Let's Talk: Estate Planning
As we continue to endure the heartaches of the pandemic, we are reminded of the importance of estate planning. Unfortunately, most Americans remain without one. Why is this?
Some Americans feel estate planning is just too confusing and expensive; others tend to avoid the topic completely or feel they do not have enough assets to justify a will. Generally speaking, you should create an estate plan if you own any assets or have any loved ones who depend on you, regardless of your age. You can create one as early as eighteen and then continually update the plan throughout your life. In fact, more young adults are creating estate plans, with some citing COVID-19 as their reason.
With that said, let’s talk about 7 important components of an estate plan to consider.
Creating a Will
A will, or last will and testament, is a legal document that allows you to clearly communicate all your wishes after you pass. This document gives you the ability to appoint an executor, or trustee, to ensure all your wishes are properly dispersed. If you have any dependents, this is where you would appoint a guardian. Also, this is where you would indicate any gifts you would like to leave behind to specified loved ones and leave detailed instructions on how you would like your assets to be distributed.
Future Medical Care
For future medical care, you should include a living will. A living will is a legal document that communicates your healthcare directives if you are unable to make decisions for yourself. If an unexpected long-term care or end-of-life situation does occur, this document will help guide doctors and your loved ones through tough choices that must be made.
Power of Attorney
There are times when people need a trusted person to protect their interests when they cannot. A Power of Attorney authorizes a trusted individual, often a close family member, to make financial or medical decisions on your behalf if you are unable to do so for yourself.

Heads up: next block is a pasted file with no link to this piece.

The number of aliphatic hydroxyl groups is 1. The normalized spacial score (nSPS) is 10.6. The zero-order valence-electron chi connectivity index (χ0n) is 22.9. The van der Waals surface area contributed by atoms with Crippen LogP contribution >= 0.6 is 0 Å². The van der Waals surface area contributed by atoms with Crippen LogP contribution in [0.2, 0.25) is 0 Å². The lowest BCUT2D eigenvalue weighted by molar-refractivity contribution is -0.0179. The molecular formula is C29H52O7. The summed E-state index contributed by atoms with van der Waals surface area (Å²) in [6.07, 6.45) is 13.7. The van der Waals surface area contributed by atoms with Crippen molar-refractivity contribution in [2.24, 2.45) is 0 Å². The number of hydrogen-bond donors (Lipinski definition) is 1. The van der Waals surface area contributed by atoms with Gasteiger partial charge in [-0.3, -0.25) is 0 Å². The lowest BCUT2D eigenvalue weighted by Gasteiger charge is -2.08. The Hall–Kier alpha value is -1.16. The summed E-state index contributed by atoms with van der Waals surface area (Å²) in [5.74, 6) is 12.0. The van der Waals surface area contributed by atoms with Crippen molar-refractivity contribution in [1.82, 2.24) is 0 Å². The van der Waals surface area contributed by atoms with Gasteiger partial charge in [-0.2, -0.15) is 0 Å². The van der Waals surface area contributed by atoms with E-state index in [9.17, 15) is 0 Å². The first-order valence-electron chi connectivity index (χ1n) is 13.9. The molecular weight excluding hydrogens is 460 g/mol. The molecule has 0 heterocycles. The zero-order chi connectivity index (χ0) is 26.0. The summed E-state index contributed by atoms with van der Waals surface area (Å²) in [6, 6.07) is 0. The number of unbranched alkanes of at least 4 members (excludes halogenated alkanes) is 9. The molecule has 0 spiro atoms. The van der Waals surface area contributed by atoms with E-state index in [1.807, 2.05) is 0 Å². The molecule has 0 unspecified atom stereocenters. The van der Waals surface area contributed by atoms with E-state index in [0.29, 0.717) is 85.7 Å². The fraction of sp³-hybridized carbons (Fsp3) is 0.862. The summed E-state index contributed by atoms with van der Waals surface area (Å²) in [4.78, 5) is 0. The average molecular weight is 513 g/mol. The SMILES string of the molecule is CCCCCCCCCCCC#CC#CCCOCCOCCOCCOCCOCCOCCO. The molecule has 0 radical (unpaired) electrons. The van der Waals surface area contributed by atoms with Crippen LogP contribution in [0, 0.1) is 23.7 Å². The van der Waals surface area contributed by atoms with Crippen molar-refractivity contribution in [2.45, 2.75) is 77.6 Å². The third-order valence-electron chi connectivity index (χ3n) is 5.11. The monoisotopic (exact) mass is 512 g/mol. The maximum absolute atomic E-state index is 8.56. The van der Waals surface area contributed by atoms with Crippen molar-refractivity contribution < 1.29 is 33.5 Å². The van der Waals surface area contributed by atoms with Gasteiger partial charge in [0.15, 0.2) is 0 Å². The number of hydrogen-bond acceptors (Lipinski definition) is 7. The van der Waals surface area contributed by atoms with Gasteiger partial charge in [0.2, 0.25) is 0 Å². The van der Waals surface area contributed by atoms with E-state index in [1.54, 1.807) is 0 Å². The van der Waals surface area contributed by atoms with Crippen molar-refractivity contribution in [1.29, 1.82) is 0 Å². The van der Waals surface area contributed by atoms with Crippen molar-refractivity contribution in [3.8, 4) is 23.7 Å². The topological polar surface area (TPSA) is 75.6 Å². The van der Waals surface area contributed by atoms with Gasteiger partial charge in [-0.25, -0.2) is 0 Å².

If you were to pass, what financial state would you leave your loved ones in? Life insurance is an important component of estate planning. Many employers tend to offer small life insurance policies; nonetheless, additional coverage is often needed. This additional coverage serves as a lifeline that enables you to properly take care of your loved ones as well as take care of your estate after you have passed. We recommend that you speak with an insurance advisor today to find out what works best for you.
A beneficiary can be a person, charity, or organization. You will need to choose beneficiaries throughout your estate plan in a few places including your checking accounts, savings accounts, investment accounts, insurance policies, and throughout your last will and testament. In most cases, you can designate a primary and a contingent beneficiary. Even though choosing beneficiaries can be tough, ultimately it is completely up to you.
Distributing Your Wealth
There are a variety of ways to distribute your wealth including gifting, direct payments, and trusts. One of the most tax efficient ways to distribute your wealth is through gifting cash while you are still alive. If you choose to distribute your wealth through a trust, it is recommended that you appoint a trustee to handle the account so that the guidelines you set are carried out. For instance, you may want to indicate a specific amount to be paid out to the recipient on a monthly basis versus a lump sum payment.
For a simple estate plan, you can pay as low as $30 or as high as $750 depending on if you choose to draft the will yourself, use an online service, or go through an attorney. However, it is recommended you go through an attorney if you have any dependents. If your estate plan involves trusts, you may end up paying between $1000 to $5000 in legal fees. The costs will vary as every estate plan is unique to your individual needs.
A good estate plan will allow you to continue to take care of the people that rely on you if you pass away or become too sick to do so. Contact our Trust Department today to get started. As always, please know that Gulf Coast Bank & Trust Company is committed to being the bank that cares about you. If you have any topics you would like us to discuss, we invite you to email them to email@example.com with the subject line Let’s Talk.